– Short-Term Cold Preservation. For short-term moves, a “Cool Shield” bubble wrap, also FDA compliant in case of use with food, is appropriate. At almost ¼ inch thick, its foil-laminated cells cool and protect delicate items, like pharmaceuticals, personal medications, plants, chocolates, etc. The Cool Shield protects from water condensation and “sweating” in extreme temperatures, and acts as a general water barrier.
Note: When moving locally computers can be wrapped in moving pads and you are fine putting food and medications in an ice chest.  When moving cross country you should not transport food or other perishable items with the moving company.
Call All Reasons Moving at 408-240-0244 for a no-cost, no-obligation estimate for all your moving needs.

Packing Your Kitchen for Moving

Packing your kitchen dishes and stemware properly for moving is essential to making sure everything gets to the final destination without casualties. Packing & moving is stressful and everyone always worries about packing properly.  Following our instructions you can be sure everything gets to the other end without any damage.  The key to successful packing is PAPER. You want to use lots of paper to wrap the dishes and glasses.

Supplies Needed:

  • Newspaper or Newsprint
  • Boxes (dish packs are thicker and sturdier for packing breakables)
  • Tape
  • Marker

Tips for packing:

  • First place a table pad or cardboard box on your table to protect the table from scratching
  • Then gather up all your supplies
  • Lay out a stack of paper (you can use newspaper but the ink can be messy, newsprint is cleaner)
  • Set the items to be packed on the table so you can reach them easily and don’t have to walk back and forth to the cupboards
  • After you have a box built crumble some paper in the bottom of the box (dish packs are best for breakables because the box is thicker and more sturdy)
  • Then starting with your plates you can begin wrapping your breakables and placing them in the box TIP: Plates are strongest when stood on end and not laying down
  • Put a couple sheets of paper in between each layer as you are packing
  • The top row of your box you can put lighter items such as stemware or tuperware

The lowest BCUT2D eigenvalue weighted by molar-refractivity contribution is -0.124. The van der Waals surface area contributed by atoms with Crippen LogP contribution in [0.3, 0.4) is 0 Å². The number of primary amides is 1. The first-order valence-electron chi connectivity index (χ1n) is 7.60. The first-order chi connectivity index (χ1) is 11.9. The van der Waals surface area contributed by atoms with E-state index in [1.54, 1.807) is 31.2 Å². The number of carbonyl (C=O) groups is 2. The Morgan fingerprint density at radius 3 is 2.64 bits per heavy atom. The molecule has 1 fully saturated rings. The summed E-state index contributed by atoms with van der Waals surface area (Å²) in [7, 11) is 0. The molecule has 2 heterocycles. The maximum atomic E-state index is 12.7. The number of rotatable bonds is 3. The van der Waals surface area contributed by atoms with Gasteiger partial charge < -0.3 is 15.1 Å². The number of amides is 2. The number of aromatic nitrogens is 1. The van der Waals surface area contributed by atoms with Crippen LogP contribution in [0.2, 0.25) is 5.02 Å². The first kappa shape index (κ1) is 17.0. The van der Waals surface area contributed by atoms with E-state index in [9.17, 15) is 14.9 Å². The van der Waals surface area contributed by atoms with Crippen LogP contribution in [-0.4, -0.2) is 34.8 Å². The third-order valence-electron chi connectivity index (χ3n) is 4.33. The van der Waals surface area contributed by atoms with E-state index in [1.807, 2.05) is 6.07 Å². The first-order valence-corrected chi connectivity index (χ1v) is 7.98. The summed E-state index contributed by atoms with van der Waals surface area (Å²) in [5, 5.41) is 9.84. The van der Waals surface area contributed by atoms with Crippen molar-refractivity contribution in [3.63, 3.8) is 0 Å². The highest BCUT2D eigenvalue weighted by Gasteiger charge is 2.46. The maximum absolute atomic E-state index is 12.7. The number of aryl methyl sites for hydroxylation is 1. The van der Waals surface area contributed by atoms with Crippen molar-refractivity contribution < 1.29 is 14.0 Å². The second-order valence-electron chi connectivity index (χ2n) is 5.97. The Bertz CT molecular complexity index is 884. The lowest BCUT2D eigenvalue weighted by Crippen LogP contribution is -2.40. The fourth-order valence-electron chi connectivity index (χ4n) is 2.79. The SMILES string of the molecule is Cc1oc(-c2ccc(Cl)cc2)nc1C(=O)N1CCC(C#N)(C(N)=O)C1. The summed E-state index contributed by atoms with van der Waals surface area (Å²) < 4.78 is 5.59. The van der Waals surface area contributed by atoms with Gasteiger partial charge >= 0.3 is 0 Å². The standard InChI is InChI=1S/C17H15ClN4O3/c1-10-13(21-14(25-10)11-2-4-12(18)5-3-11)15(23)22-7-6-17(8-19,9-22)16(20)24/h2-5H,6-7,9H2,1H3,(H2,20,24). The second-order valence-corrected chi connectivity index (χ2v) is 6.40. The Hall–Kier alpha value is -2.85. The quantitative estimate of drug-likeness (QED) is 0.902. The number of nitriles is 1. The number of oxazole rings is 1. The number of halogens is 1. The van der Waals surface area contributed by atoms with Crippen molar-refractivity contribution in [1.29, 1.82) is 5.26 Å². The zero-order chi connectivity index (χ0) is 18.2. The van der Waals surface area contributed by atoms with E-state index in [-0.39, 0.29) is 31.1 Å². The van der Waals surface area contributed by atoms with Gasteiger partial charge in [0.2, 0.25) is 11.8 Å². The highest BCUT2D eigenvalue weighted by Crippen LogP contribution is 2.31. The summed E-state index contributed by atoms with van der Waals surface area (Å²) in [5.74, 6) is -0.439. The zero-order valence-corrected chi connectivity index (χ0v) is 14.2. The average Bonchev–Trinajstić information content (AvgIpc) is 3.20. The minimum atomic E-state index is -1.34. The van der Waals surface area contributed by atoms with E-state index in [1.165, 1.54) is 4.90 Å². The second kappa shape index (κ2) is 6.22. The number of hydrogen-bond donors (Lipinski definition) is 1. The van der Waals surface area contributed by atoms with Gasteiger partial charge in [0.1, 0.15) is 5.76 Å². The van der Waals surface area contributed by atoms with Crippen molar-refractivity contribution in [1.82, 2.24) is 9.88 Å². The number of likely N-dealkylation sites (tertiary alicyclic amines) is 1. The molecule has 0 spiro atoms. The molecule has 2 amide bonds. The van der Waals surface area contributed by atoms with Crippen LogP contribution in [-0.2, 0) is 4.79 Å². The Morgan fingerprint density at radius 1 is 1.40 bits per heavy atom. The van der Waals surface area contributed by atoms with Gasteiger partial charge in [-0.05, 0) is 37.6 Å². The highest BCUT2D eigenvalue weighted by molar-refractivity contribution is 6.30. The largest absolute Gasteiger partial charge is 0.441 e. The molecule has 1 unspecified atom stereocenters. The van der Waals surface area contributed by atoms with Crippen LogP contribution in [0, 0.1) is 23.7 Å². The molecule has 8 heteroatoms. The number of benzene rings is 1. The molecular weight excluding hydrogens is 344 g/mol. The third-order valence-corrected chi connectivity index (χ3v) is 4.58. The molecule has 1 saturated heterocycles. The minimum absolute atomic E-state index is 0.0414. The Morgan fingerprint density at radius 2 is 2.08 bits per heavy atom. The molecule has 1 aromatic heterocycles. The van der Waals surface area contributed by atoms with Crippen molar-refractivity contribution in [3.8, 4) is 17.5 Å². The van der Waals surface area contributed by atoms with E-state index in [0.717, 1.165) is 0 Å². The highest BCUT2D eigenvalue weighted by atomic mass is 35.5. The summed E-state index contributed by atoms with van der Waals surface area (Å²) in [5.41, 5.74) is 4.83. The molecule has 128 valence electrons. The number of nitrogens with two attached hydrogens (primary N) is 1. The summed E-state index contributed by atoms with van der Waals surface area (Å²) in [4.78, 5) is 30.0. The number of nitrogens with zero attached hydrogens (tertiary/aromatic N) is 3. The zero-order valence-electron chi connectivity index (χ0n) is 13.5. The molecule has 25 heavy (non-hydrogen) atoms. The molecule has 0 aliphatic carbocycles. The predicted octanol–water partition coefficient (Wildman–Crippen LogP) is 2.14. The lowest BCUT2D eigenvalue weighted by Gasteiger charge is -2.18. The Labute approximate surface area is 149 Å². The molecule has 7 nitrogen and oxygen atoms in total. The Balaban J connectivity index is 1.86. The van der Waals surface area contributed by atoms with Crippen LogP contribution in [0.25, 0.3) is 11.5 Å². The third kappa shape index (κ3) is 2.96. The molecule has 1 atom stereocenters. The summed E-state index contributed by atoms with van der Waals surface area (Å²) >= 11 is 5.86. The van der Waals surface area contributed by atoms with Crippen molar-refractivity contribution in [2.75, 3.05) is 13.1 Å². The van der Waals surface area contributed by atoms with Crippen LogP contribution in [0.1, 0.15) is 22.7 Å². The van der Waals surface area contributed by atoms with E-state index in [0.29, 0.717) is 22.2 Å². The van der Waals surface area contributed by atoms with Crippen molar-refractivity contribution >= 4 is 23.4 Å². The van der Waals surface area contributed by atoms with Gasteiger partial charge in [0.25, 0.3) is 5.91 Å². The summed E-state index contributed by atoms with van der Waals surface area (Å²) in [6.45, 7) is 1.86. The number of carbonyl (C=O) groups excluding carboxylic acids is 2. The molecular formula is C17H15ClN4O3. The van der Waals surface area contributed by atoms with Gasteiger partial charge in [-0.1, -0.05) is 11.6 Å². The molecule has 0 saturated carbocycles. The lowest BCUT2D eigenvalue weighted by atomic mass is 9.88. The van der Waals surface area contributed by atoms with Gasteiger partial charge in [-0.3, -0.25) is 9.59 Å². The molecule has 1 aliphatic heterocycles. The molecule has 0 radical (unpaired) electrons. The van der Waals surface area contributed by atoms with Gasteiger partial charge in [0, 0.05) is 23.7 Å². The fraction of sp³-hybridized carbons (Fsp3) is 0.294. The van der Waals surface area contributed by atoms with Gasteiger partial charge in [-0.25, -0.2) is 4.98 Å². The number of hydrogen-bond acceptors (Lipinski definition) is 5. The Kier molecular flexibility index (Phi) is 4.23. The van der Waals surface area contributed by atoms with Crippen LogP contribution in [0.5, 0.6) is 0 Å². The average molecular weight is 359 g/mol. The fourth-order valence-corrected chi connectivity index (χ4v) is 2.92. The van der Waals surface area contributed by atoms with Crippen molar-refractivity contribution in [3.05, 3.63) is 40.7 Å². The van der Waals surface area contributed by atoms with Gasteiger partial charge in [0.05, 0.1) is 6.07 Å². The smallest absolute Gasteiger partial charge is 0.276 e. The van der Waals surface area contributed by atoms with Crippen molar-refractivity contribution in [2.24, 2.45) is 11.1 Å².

• Place a few sheets of paper on the top and close the box
  • Always remember to label the top and sides of all your boxes
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Moving Tips: How To Pack Wine for Moving

Moving Tip: If you’re moving locally in San Jose you don’t need a special wine box to pack wine when moving a short distance, just use a book box. The special boxes are expensive.

Moving tip: We do recommend special boxes if you are moving cross country. Those boxes have Styrofoam inserts to help protect against temperature changes when traveling cross country.Steps for Packing Wine for Moving :

  • Place crumbled paper on the bottom of a book box
  • Wrap each bottle in paper and lay them down in the box. The paper will help to keep them cool and create padding so the bottles do not break.
  • Leave a couple inches at the top of the box for more paper and seal your box.
  • Label the box on the top and sides “wine” so you can locate them easily at the new house.

Bonus moving tip: If you do not plan on unpacking the wine right away simply place the box(es) in a cool spot and they will be fine until you get around to unpacking.

Read more moving tipsHow to make a moving box, and Packing and Moving Food.

How to Make a Moving Box

Making a moving box is really pretty simple. Watch as we build a moving box and give you some tips to make packing easier.

  • Folding the top flaps down make it easier to pack. You don’t have to reach as far down into the box and you can clearly see where the top of the box is so you don’t over fill the box.
  • After your box is packed make sure to tape the top of your box, this makes stacking easier.
  • As soon as a box is packed tape it and label it, if you wait to label you will forget what is inside.

How to make a Moving Box

Packing Dishes

Packing Dishes

Packing Dishes

 

When packing dishes and breakables you should always use lots of paper. If you pick up a box and it makes noise you haven’t used enough paper and chances are something is going to break during transportation. Everything will make it safely to it’s destination if it’s packed properly. There are special boxes called dish packs for packing dishes and breakables. These boxes are thicker and sturdier than regular boxes and are the recommended for packing breakables.

Start with the plates
–    Crumble some paper and layer the bottom of the box. This helps to cushion the box.
–    Wrap each plate in paper
TIP:  Always stand plates up inside the box. Laying them flat can cause the
plate to crack.
–    Make rows with the plates on the bottom of the box. You should be able to get two or three rows on the bottom of a dish pack depending on plate size
–    Next layer a few sheets of paper on top of your first row of dishes
–    Next layer can be bowls
–    Layer a few sheets of paper on top of that row
–    Then next layer of cups or glasses and top off with more paper to cushion the top of the box

Think of it like layering a cake
–    Paper, Plates, Paper,  Bowls,  Paper,  Cups or glasses

Fill the box to the top. A full box is more sturdy than a partially filled box and makes stacking easier.

Don’t want to pack yourself All Reasons can do it for you! We customize the move to meet your needs so if you just want us to pack the breakables and you do the rest of the packing that’s fine with us. We will do as much or as little as you want.